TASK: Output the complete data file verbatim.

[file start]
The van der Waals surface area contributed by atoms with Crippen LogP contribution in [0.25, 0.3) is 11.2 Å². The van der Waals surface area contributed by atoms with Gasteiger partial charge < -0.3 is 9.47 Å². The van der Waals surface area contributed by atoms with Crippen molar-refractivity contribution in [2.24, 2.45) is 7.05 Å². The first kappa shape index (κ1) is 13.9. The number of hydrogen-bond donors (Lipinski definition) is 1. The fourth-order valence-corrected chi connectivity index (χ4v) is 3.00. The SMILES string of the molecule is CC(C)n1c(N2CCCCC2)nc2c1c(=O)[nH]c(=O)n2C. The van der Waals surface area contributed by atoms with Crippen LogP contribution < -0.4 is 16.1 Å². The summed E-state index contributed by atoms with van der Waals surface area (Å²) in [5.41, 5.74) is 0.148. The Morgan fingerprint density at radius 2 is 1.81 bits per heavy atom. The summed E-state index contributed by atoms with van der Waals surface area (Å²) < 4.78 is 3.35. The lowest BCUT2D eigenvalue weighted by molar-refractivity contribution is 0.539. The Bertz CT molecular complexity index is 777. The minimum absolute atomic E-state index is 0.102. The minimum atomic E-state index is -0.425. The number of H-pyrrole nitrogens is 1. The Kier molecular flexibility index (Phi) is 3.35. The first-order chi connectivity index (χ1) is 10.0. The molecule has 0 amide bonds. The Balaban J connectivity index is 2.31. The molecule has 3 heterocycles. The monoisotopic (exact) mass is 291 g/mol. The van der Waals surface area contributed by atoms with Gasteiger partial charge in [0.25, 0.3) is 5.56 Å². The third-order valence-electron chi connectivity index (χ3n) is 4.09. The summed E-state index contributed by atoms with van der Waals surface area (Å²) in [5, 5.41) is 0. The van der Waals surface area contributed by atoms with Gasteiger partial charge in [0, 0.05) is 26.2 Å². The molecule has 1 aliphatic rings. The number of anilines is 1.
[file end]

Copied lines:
The van der Waals surface area contributed by atoms with Crippen LogP contribution in [0.25, 0.3) is 11.2 Å². The van der Waals surface area contributed by atoms with Gasteiger partial charge < -0.3 is 9.47 Å². The van der Waals surface area contributed by atoms with Crippen molar-refractivity contribution in [2.24, 2.45) is 7.05 Å². The first kappa shape index (κ1) is 13.9. The number of hydrogen-bond donors (Lipinski definition) is 1. The fourth-order valence-corrected chi connectivity index (χ4v) is 3.00. The SMILES string of the molecule is CC(C)n1c(N2CCCCC2)nc2c1c(=O)[nH]c(=O)n2C. The van der Waals surface area contributed by atoms with Crippen LogP contribution < -0.4 is 16.1 Å². The summed E-state index contributed by atoms with van der Waals surface area (Å²) in [5.41, 5.74) is 0.148. The Morgan fingerprint density at radius 2 is 1.81 bits per heavy atom. The summed E-state index contributed by atoms with van der Waals surface area (Å²) < 4.78 is 3.35. The lowest BCUT2D eigenvalue weighted by molar-refractivity contribution is 0.539. The Bertz CT molecular complexity index is 777. The minimum absolute atomic E-state index is 0.102. The minimum atomic E-state index is -0.425. The number of H-pyrrole nitrogens is 1. The Kier molecular flexibility index (Phi) is 3.35. The first-order chi connectivity index (χ1) is 10.0. The molecule has 0 amide bonds. The Balaban J connectivity index is 2.31. The molecule has 3 heterocycles. The monoisotopic (exact) mass is 291 g/mol. The van der Waals surface area contributed by atoms with Gasteiger partial charge in [0.25, 0.3) is 5.56 Å². The third-order valence-electron chi connectivity index (χ3n) is 4.09. The summed E-state index contributed by atoms with van der Waals surface area (Å²) in [5, 5.41) is 0. The van der Waals surface area contributed by atoms with Gasteiger partial charge in [0, 0.05) is 26.2 Å². The molecule has 1 aliphatic rings. The number of anilines is 1.